• to share information on current activities and research programmes
  • to strengthen collaboration on initiatives to reduce perinatal death
  • to share knowledge and experience of best practice in care when a baby dies
  • to encourage networking and informal exchange.


Saturday, August 4, 2007

Xanthe Pheby

Our campaign to cut stillbirths
SARAH HALL 03 August 2007 11:22

A couple left heartbroken after the mysterious death of their baby daughter have called on the Government to help prevent further deaths - and have started a national petition for more money to investigate why it happens.

Emma and Alex Pheby did not know there were any complications with baby Xanthe until she was stillborn. Doctors then told them she had died just eight hours before.

Mr and Mrs Pheby, from Bowthorpe, have been left devastated, as well as baffled, by the death of their second child because the pregnancy was problem-free and “low risk”. The couple said they did everything they possibly could to ensure they had a healthy baby but today said more money needs to be pumped into why so many happen, with one in 200 pregnancies resulting in a stillbirth.

Now they have set up a campaign asking the government to give more funding into researching unexplained stillbirths which affect a staggering one in 200 pregnancies. Mrs Pheby, 34, said: “No one knows why Xanthe died. I had a smooth pregnancy and various scans the way through which all came back normal with absolutely no problems.“When I gave birth I had seen the midwife just two days before and everything was fine. I was at 40 weeks but I went into labour quickly.

“We did not even know Xanthe was dead until she was born. She weighed 8lb 3oz and was so nearly with us. More

Friday, August 3, 2007

The Politics of Stillbirth

This article is a few weeks old but the topic has been a point of discussion in the past on different people's blogs. In the country where I live in Europe my first son, stillborn at 40 weeks, was inscribed on my family certificate, with the word "stillborn" next to his name. This only happens if the birth takes place after 24 weeks (the defined boundary between miscarriage and stillbirth here). It also only happens if you want it to.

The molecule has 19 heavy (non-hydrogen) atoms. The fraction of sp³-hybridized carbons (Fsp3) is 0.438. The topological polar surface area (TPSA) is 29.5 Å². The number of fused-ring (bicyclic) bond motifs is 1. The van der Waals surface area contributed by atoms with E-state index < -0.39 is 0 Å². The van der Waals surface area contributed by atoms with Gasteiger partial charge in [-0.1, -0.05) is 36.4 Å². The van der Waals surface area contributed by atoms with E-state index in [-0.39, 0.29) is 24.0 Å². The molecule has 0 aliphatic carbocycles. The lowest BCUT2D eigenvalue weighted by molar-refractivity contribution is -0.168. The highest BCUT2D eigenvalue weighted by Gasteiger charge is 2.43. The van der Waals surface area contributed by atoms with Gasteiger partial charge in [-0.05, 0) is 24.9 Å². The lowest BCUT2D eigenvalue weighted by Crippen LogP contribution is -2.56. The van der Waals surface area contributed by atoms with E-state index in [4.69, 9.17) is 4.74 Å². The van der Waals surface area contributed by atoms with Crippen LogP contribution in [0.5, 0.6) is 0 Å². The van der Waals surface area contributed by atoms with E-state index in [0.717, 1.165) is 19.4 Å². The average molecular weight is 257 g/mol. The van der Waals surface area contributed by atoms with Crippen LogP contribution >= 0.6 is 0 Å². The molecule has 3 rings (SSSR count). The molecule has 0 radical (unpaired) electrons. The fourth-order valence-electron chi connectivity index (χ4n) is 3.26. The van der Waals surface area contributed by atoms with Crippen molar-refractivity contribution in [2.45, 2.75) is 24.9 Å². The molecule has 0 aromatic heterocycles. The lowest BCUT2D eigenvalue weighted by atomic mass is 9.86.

A new movement seeks to award special certificates to fetuses that are stillborn, but pro-choice advocates worry that this is yet another step toward fetal personhood that could endanger abortion rights.
Allison Stevens July 16, 2007

Thirteen years ago, Joanne Cacciatore delivered a stillborn fetus, a trauma that was compounded by the fact that she received a death certificate in the mail but no birth certificate -- a tangible memento she said would have helped her grieve.

Motivated by her loss, she mounted a grassroots campaign in her home state of Arizona to get the government to give parents who deliver stillborn fetuses the option of receiving a "certificate for stillborn birth" -- and in so doing unintentionally waded into the turbulent waters of abortion politics.

Although reproductive rights advocates say they sympathize with Cacciatore, they also fear her effort -- which has since ballooned into a nationwide campaign -- could aid anti-choice groups as they attempt to chip away at or eliminate abortion rights. "There's no question in my mind that the anti-abortion crowd will look for some way to use this," Kim Gandy, president of the National Organization for Women, has said. At issue is the question of "personhood," or when human life begins; the answer lies at the heart of the debate over abortion.

Opponents of abortion rights contend that life begins at the moment of conception, and they have sought to define embryos and fetuses as human beings with a right to life. Under their logic, abortion is murder and should be illegal. Supporters of abortion rights do not equate embryos and fetuses with full human beings. Granting "personhood" to embryos and fetuses before they are born raises their legal status and jeopardizes women's right to abortion, they say. More

Thursday, August 2, 2007

New Blogs Submitted This Week

A warm welcome to the following Bloggers: